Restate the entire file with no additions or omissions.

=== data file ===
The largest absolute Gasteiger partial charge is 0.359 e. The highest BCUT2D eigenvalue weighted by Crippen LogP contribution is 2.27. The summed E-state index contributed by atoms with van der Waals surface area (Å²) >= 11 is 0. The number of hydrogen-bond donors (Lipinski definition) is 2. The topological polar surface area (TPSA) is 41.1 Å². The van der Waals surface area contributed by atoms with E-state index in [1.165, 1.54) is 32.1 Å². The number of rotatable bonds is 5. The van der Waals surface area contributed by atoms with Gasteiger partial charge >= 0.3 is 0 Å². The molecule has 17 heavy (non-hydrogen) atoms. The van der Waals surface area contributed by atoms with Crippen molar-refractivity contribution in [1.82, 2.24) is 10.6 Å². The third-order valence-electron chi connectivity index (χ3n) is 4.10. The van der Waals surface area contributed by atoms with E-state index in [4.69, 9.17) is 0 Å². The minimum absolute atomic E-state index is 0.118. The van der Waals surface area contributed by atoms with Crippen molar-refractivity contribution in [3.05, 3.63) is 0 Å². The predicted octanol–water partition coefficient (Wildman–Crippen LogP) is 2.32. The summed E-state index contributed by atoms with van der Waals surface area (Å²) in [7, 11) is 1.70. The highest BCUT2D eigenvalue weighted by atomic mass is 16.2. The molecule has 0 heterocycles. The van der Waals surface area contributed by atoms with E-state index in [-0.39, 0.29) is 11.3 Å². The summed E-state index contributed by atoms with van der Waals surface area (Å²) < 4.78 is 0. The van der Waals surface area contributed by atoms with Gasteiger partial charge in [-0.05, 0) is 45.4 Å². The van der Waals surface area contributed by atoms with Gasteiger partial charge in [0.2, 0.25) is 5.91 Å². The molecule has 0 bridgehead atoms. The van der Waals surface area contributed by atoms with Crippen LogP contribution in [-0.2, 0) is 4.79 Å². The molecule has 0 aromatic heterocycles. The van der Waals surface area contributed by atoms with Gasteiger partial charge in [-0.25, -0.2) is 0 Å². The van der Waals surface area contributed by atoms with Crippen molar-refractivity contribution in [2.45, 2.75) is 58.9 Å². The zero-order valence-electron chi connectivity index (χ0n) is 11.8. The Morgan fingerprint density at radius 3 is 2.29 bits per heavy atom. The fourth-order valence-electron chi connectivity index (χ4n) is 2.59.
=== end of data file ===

The largest absolute Gasteiger partial charge is 0.359 e. The highest BCUT2D eigenvalue weighted by Crippen LogP contribution is 2.27. The summed E-state index contributed by atoms with van der Waals surface area (Å²) >= 11 is 0. The number of hydrogen-bond donors (Lipinski definition) is 2. The topological polar surface area (TPSA) is 41.1 Å². The van der Waals surface area contributed by atoms with E-state index in [1.165, 1.54) is 32.1 Å². The number of rotatable bonds is 5. The van der Waals surface area contributed by atoms with Gasteiger partial charge >= 0.3 is 0 Å². The molecule has 17 heavy (non-hydrogen) atoms. The van der Waals surface area contributed by atoms with Crippen molar-refractivity contribution in [1.82, 2.24) is 10.6 Å². The third-order valence-electron chi connectivity index (χ3n) is 4.10. The van der Waals surface area contributed by atoms with E-state index in [4.69, 9.17) is 0 Å². The minimum absolute atomic E-state index is 0.118. The van der Waals surface area contributed by atoms with Crippen molar-refractivity contribution in [3.05, 3.63) is 0 Å². The predicted octanol–water partition coefficient (Wildman–Crippen LogP) is 2.32. The summed E-state index contributed by atoms with van der Waals surface area (Å²) in [7, 11) is 1.70. The highest BCUT2D eigenvalue weighted by atomic mass is 16.2. The molecule has 0 heterocycles. The van der Waals surface area contributed by atoms with E-state index in [-0.39, 0.29) is 11.3 Å². The summed E-state index contributed by atoms with van der Waals surface area (Å²) < 4.78 is 0. The van der Waals surface area contributed by atoms with Gasteiger partial charge in [-0.05, 0) is 45.4 Å². The van der Waals surface area contributed by atoms with Gasteiger partial charge in [0.2, 0.25) is 5.91 Å². The molecule has 0 bridgehead atoms. The van der Waals surface area contributed by atoms with Crippen LogP contribution in [-0.2, 0) is 4.79 Å². The molecule has 0 aromatic heterocycles. The van der Waals surface area contributed by atoms with Gasteiger partial charge in [-0.25, -0.2) is 0 Å². The van der Waals surface area contributed by atoms with Crippen molar-refractivity contribution in [2.45, 2.75) is 58.9 Å². The zero-order valence-electron chi connectivity index (χ0n) is 11.8. The Morgan fingerprint density at radius 3 is 2.29 bits per heavy atom. The fourth-order valence-electron chi connectivity index (χ4n) is 2.59.